Today on Digital Learning Day, we celebrate the use of digital technology to meet the diverse needs of children across our nation! In honor of this day, we asked the 2021 NASSP Digital Principals of the Year to offer their thoughts on how school leaders can best integrate digital technology in their schools and curricula.

Be Thoughtful and Intentional

  • “School leaders should take their time and choose the best online curriculum to support their programs. Prior to purchase of any new curriculum, make sure to analyze the demonstration models and have a few staff and students walk through a pilot.” – Cindy Cromwell, principal of Kelso Virtual Academy in Longview, WA
  • “Prioritize the technology your staff and students are already using. As building leaders, we manage the digital tools to which our teams have access. Focus on the tools that will bring the greatest benefit to your students and staff. When we have too many choices, our effectiveness wanes due to decision fatigue. Limit and prioritize the most effective tools!” – Trevor Goertzen, principal of Spring Hill Middle School in Spring Hill, KS
  • “In Digital Learning, less is more. There are so many resources that will fit your needs as a teacher. You can get completely sucked into the latest and greatest apps and digital supports and lose the essence of what you are looking to do. It is important to embrace the ‘less is more’ mentality to keep you focused on being intentional and specific about what you are trying to achieve and what you will need to get the desired outcome for students.” – Marcus Belin, principal of Huntley High School in Huntley, IL
  • “Get good at what you have before you start exploring other options. Fight the temptation to start using new tools before needed, yet always keep your eyes and ears open to trends and use research-based guides to help lead you. Additionally, have a system in place to assess new options, and engage frontline users in the decision-making process.” – Trevor Goertzen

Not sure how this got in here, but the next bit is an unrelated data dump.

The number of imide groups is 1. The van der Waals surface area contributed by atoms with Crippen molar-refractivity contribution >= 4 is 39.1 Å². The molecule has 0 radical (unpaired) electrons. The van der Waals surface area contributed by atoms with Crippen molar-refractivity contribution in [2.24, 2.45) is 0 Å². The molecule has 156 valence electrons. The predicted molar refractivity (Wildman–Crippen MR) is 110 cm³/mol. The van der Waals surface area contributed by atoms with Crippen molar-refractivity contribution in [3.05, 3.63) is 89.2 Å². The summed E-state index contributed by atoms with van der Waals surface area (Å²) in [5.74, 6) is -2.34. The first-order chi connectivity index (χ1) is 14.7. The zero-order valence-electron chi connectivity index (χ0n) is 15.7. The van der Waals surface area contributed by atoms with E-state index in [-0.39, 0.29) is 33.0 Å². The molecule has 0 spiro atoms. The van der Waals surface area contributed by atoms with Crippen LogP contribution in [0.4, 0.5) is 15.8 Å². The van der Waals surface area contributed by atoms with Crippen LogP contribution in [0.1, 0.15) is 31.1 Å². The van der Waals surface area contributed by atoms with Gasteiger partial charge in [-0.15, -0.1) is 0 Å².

Provide Training and Continued Support to Students and Staff

  • “Take the time to train and coach your teams on how to use the tools. Ensure the systems are being correctly used before having students log on. Nothing is more frustrating than digital tools that do not work correctly or that staff is not trained correctly on.” – Trevor Goertzen
  • “Provide staff with the time and training to practice using the technology tools and curriculum. For a bonus, incorporate training orientations for students and their parents to familiarize [themselves with] and practice using the technology prior to the start of a new online implementation. Double Bonus: Record the orientation, and post it on various district, school, and teacher websites as well as online classrooms.” – Cindy Cromwell
  • “Review acceptable internet usage policies and safety protocols with students. It is critical we teach our expectations in this new online world by keeping kids safe on their devices and ensuring positive practices for virtual interactions.” – Cindy Cromwell
  • “Have a ‘Support Registry’ for staff, students, and families identifying critical contacts when help is needed such as what they do if they are having a device issue, trouble with passwords or logging into platforms, links to Zoom or Google Meet are not working, and curriculum issues. Remember to include both email addresses and phone numbers. An additional tip is to include a problem-solving guide for the most common support concerns that arise and ideas to troubleshoot the issues.” – Cindy Cromwell

Work With Teachers

  • Challenge teachers to be intentional about the learning spaces they create in their classrooms. Creating a physical space in the classroom that supports digital learning is just as key as engaging in digital learning. If the space doesn’t support a strong infrastructure, students will easily move toward frustration, and the move toward digital learning will not be successful. School leaders should be intentional in supporting digital learning physically and by giving adequate time for teachers to engage and receive professional development.” – Marcus Belin
  • “Develop student leaders into teachers. When students are challenged to learn a digital platform, they can find ways to leverage their knowledge and help others and explore and learn something new that can take the engagement to a different level. A teacher is one person. If the educator can allow students the space to learn and teach others what they learned, the depth of what students are engaged in becomes deeper and more meaningful.” – Marcus Belin
  • “Allowing the space for students to explore and have space and time to apply their knowledge using digital media and tools is beneficial to their growth. Allowing time for teachers to explore and create will foster a focus on the importance of digital learning in the classroom.” – Marcus Belin

About the Author

Marcus Belin is the principal of Huntley High School in Huntley, IL, and a 2021 NASSP Digital Principal of the Year.

Cindy Sholtys-Cromwell is the principal of H Kelso Virtual Academy in Longview, WA, and a 2021 NASSP Digital Principal of the Year.

Trevor Goertzen is the principal of Spring Hill Middle School in Spring Hill, KS, and a 2021 NASSP Digital Principal of the Year.

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